Thursday, November 29, 2012

Freedom, homeland security, and Ingress

In the United States, there are two mutually exclusive views of the world.

One view, the libertarian view, holds that a person can do anything except that which is explicitly prohibited by law.

The opposing view, which I'll call the "homeland security" view, holds that if people do something out of the ordinary, it's best for society if that behavior is checked out. You can't be too careful, you know.

Google, which is generally perceived to fall in the first camp, has created an application that falls afoul of the second camp. Ingress is a game that can be played twenty-four hours a day, can be played anywhere in the world, and results in people going to a variety of places - including post offices and fire stations - and frantically keying things into their smartphones for a few minutes.

Erica Joy has shared an account from Reddit of what could go wrong. The writer, and the city in which the writer resides, are not anonymous.

So I got arrested....

I was out capturing some portals (I live in a medium sized city and only one other person is playing that I noticed, only one portal was taken.). And I walk by the police station and notice that the portal was still free! So I grabbed it. then my phone locked up. I restart it, and load the game back up when a cop noticed me, shouted to me and arrested me. Apparently sitting near a police station for about 5 minutes with a GPS view of the surrounding area with little blue blips on the screen is a red flag. I was in a holding cell for nearly 3 hours explaining to them it's just a game by google. Strangest night ever.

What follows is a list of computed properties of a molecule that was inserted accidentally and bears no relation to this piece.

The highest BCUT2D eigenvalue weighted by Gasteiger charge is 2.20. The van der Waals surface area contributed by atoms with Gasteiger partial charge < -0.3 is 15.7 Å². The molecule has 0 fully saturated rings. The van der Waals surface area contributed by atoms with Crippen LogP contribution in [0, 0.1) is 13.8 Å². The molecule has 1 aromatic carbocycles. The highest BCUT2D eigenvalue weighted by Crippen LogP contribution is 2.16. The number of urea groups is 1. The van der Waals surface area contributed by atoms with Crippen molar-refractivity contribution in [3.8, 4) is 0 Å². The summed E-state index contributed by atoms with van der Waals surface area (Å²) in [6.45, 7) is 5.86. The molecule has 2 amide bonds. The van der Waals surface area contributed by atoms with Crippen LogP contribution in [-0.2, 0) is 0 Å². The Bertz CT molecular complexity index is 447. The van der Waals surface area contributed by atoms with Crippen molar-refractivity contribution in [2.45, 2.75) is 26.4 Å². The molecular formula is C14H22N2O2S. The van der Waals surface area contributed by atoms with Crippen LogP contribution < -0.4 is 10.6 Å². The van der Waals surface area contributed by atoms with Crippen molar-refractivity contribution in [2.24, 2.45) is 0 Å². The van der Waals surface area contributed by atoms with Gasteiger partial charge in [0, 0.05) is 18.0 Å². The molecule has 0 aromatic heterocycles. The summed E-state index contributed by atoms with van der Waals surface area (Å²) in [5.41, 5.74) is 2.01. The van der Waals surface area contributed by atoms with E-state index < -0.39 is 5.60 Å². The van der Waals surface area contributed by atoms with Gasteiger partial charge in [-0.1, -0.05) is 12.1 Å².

The reddit thread includes other stories of people who have run into trouble with the police while playing Ingress, or while doing lower-tech activities such as geocaching.

One person managed to talk himself out of arrest:

I had been hacking portals parked in front of a "high traffic drug area" and then when I was leaving made an illegal turn. I explained the game and mentioned beta testing and portals, I showed him one and pulled up it's info car and he just said cool and let me go, I'm guessing he thought there's no way this nerd is here for drugs.

But now you have to wonder - what if you're detained by an officer who is an Apple devotee? Are you REALLY in trouble then? "Hey, your Android phone contains stolen property!"

It should be noted that there are people who were in public places. Google warns players against trespassing:

Don’t trespass while playing Ingress (and don’t try to lawyer that guideline, just respect it). Do not access any property or location while playing the game if you’re not sure you have the right to be there.

This conflict between libertarianism and homeland security is not unique to Ingress. As I mentioned above, it's also something that occurs in geocaching. And to provide another example, many years ago I crossed the border from Calexico, California to Mexicali, Baja California, wandered around for a couple of hours, and then went back across the border. This aroused immediate suspicions - who other than a drug dealer would cross the border into Mexicali for a few hours? - and I went through a couple of searches before I was allowed back into the United States.

Needless to say, I won't be visiting this portal any time soon...

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